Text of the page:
The Show-Off might have been the title of one of the comedies that put George Kelly atop Broadway for a time in the 1920s, but it certainly did not describe either his writing style or his approach to media. That might account at this point for why he is not as well-known as two other Irish-American dramatists who started around the same time, Eugene O’Neill and Philip Barry.
Today, because he brooked neither outside interference in producing his work nor outside intrusion into his complicated personal life, he is all but forgotten to the general public. If recalled at all, it is because perhaps his greatest success, the Pulitzer Prize-winning Craig’s Wife, was adapted into the 1950 Joan Crawford film, Harriet Craig (he abominated both the star and the production), and because you might have heard of a niece who credited him with encouraging her to pursue an acting career: Grace Kelly.
What to make of this enigma? I found answers, at both professional and personal levels, at a matinee performance in September of his 1931 dramedy Philip Goes Forth, which closed last weekend at the Off-Broadway Mint Theater. I figured that if any theater troupe could re-awaken interest in his work, it was the Mint: A few years ago, they had turned in sterling work on another play by another largely forgotten figure, the Anglo-Irish playwright Lennox Robinson, in the comedy Is Life Worth Living? (See my 2009 review of the latter.)
Philip Goes Forth is infinitely trickier stuff, part of the reason why it flopped on Broadway at its premiere in 1931. The critical reaction was so discouraging that Kelly swore off the Great White Way and decamped for Tinseltown for several years.
The action of the title—“going forth”—occurs after recent college grad Philip argues with his father on his writing ambitions, and leaves for New York in a huff, choosing the Joycean course of trying himself “against the powers of the world.” In vain does his kindly Aunt Marion (played marvelously by Cynthia Toy Johnson), concerned that he hasn’t even written anything yet, warn about the chance of “wasted years.”
It soon becomes apparent that Philip has far more affinity for the business world he flees than for the artistic world he hopes to join. He collaborates with a poseur with the Dickensian surname Shronk on a “Chinese fantasy”—Kelly’s satiric vision of avant-garde. All of this is happening at a time when the stakes couldn’t be higher: Philip’s father has warned him not to come crawling back to his old job, and the worsening Great Depression is reducing many to despair (including a musician in Philip’s boardinghouse). The play’s swipes at artists manque flooding New York did not sit well with critics, but Kelly did not care: Playwriting, like the other arts, was almost a kind of priesthood, he felt, requiring not just commitment but talent, and anyone without these should find other callings immediately.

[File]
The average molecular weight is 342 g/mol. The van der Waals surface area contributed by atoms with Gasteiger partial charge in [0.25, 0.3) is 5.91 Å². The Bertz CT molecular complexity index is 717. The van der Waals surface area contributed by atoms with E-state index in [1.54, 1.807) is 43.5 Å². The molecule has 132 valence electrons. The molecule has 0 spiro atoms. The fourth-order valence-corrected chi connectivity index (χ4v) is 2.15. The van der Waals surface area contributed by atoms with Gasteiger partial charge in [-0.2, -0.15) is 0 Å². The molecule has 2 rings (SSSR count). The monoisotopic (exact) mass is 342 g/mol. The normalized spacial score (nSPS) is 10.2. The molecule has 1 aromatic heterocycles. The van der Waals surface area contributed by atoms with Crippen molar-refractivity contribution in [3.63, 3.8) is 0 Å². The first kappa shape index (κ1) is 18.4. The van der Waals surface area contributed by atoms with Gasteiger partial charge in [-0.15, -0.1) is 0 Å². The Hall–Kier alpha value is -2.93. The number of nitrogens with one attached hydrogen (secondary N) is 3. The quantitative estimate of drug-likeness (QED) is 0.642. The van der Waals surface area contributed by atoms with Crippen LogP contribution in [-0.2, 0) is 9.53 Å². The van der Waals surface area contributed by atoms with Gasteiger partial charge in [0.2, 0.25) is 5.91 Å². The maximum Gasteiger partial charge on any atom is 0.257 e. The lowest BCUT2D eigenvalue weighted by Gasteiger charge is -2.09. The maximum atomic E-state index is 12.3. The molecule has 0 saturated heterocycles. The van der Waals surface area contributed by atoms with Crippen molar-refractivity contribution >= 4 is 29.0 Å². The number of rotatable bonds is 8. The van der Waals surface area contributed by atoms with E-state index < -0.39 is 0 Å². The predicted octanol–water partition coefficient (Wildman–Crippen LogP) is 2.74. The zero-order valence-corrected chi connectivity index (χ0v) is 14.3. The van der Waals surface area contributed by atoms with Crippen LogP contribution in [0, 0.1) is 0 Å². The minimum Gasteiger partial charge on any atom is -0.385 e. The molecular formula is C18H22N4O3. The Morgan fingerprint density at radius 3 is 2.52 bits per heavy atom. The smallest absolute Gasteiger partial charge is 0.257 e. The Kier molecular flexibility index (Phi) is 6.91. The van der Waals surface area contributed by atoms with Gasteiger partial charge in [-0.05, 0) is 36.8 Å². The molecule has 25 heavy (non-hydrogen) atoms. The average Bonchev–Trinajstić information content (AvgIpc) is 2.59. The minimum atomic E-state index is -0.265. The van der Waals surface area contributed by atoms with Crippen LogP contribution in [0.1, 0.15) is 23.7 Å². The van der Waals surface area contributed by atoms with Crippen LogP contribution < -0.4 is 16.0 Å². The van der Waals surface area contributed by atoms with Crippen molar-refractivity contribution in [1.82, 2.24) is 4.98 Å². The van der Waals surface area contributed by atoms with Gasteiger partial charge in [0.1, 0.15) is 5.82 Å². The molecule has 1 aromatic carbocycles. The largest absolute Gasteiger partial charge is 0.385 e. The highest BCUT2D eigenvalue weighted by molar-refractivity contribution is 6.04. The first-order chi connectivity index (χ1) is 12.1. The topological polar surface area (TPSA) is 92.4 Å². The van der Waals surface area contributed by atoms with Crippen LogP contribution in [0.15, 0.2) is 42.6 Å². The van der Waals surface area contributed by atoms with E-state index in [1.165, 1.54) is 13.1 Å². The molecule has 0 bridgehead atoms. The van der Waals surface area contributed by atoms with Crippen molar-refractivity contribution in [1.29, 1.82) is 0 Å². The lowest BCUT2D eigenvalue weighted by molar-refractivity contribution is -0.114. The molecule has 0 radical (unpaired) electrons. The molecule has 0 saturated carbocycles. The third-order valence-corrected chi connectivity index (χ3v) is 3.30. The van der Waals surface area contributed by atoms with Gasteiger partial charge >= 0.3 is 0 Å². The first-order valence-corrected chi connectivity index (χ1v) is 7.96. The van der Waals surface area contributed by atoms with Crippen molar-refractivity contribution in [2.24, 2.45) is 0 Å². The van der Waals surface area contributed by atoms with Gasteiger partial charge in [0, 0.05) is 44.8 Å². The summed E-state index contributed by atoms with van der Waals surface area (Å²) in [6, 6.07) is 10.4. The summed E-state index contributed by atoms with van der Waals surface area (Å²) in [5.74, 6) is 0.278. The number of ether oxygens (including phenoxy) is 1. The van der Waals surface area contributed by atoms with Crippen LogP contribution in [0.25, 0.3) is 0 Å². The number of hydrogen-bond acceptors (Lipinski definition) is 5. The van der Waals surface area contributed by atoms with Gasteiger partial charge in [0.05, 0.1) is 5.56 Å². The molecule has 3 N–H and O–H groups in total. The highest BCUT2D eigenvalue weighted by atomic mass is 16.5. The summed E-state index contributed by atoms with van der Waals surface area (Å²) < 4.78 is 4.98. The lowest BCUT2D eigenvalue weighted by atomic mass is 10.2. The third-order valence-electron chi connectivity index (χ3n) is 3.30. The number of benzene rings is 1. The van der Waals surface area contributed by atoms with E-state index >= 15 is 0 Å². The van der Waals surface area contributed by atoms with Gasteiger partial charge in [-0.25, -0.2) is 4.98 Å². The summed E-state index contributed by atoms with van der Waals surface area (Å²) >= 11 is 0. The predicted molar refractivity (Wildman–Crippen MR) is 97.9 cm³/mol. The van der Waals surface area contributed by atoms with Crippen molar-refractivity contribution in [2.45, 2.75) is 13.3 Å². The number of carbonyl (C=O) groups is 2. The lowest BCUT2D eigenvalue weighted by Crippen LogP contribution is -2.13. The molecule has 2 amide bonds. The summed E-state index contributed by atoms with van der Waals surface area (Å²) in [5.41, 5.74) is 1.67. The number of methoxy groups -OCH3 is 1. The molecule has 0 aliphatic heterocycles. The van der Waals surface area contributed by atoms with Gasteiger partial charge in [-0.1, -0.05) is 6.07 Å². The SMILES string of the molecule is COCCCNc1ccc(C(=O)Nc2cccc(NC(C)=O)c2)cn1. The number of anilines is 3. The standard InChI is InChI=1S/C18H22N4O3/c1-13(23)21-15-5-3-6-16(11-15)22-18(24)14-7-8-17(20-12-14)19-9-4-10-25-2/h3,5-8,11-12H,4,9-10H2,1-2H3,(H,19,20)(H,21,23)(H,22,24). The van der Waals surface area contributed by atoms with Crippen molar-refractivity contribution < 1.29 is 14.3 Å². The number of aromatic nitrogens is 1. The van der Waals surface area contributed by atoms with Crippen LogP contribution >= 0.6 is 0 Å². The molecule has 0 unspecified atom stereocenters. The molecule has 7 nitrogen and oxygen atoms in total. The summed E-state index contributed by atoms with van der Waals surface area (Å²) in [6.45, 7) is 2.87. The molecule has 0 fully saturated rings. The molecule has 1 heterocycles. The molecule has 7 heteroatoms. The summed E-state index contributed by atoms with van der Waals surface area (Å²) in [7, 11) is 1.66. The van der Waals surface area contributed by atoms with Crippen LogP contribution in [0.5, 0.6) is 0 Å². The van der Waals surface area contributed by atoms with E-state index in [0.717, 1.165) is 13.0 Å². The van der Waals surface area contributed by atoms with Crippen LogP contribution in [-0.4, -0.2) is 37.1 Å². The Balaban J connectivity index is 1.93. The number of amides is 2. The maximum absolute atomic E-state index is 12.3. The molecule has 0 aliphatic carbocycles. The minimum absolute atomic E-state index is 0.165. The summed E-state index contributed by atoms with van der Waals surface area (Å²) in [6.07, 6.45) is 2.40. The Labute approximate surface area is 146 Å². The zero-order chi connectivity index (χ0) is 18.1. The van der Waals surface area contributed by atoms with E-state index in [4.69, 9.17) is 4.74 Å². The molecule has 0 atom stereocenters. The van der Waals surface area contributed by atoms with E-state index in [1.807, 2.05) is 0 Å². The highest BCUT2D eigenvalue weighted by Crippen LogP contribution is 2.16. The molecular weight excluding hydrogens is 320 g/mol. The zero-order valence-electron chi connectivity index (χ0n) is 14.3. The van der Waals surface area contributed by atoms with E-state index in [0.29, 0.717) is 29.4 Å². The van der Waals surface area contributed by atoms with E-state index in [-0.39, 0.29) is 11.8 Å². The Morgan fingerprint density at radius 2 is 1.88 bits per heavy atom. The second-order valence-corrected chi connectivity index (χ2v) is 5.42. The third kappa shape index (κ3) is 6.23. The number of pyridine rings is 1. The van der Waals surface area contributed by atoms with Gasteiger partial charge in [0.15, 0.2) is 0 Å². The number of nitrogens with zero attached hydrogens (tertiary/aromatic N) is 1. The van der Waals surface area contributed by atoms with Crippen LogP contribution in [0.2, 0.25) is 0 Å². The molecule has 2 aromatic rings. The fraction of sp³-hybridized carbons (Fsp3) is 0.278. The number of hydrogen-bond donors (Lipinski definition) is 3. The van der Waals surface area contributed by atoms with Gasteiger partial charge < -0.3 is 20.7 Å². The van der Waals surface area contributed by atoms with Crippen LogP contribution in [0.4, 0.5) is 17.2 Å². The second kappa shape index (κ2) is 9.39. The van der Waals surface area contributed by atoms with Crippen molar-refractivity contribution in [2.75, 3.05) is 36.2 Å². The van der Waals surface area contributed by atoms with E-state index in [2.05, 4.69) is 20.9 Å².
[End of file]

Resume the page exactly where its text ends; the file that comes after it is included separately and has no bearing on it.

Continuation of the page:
The Mint production was the first time that Philip Goes Forth was mounted in New York since its original Broadway run, but adept direction by Jerry Ruiz, with the help of an uncommonly well-cast troupe of actors, will go a long way towards assuring that this and other Kelly plays will receive serious consideration in the future. In addition to Ms. Johnson, particularly noteworthy were Jennifer Harmon as Philip’s kindly but realistic landlady, Cliff Bemis as his father, and Natalie Kuhn as his love interest.
In a fascinating post-show “Talk Back” discussion with the audience, Professor Fulton Hirsch of Brooklyn College spoke of his visit in the early 1970s to the 84-year-old Kelly, in what might have been the last interview given by the long-retired playwright. The interview, though long (four hours) and civil enough, was also a mite peculiar: not once did Kelly offer the young academic even a glass of water! In fact, Hirsch came away with the impression that he had inadvertently invaded Kelly’s space
What has become increasingly apparent over time is that Kelly loathed publicity because he wanted to avoid questions about his personal life. His valet-companion of more than 50 years, William E. Weagly, was, in all likelihood, his lover. Kelly’s family (brother John was an Olympic sculling champion and Philadelphia construction magnate) made Weagly eat in the servants’ quarters when they visited, and they did not invite him to George’s funeral in 1974.
Hirsch acknowledged Kelly’s extreme reticence about his private life, his quirkiness as a theater professional (directing his own work, he used a metronome to make actors time words to each second), his snobbery, even his rumored anti-Semitism. Yet Hirsch also agreed with Mary McCarthy’s assessment: "It is difficult to describe a George Kelly play...simply because it is not like anything else while on the surface it resembles every play one has ever been to."
Kelly’s astringent moral sense, let alone his snobbery, may be difficult for a more libertarian age to accept. But his abundant wit and his abiding concern for dramatic structure (a counterpart to his early training as a draftsman) offer distinct possibilities for posthumous rediscovery, a process surely hastened by this fine Mint Theater revival.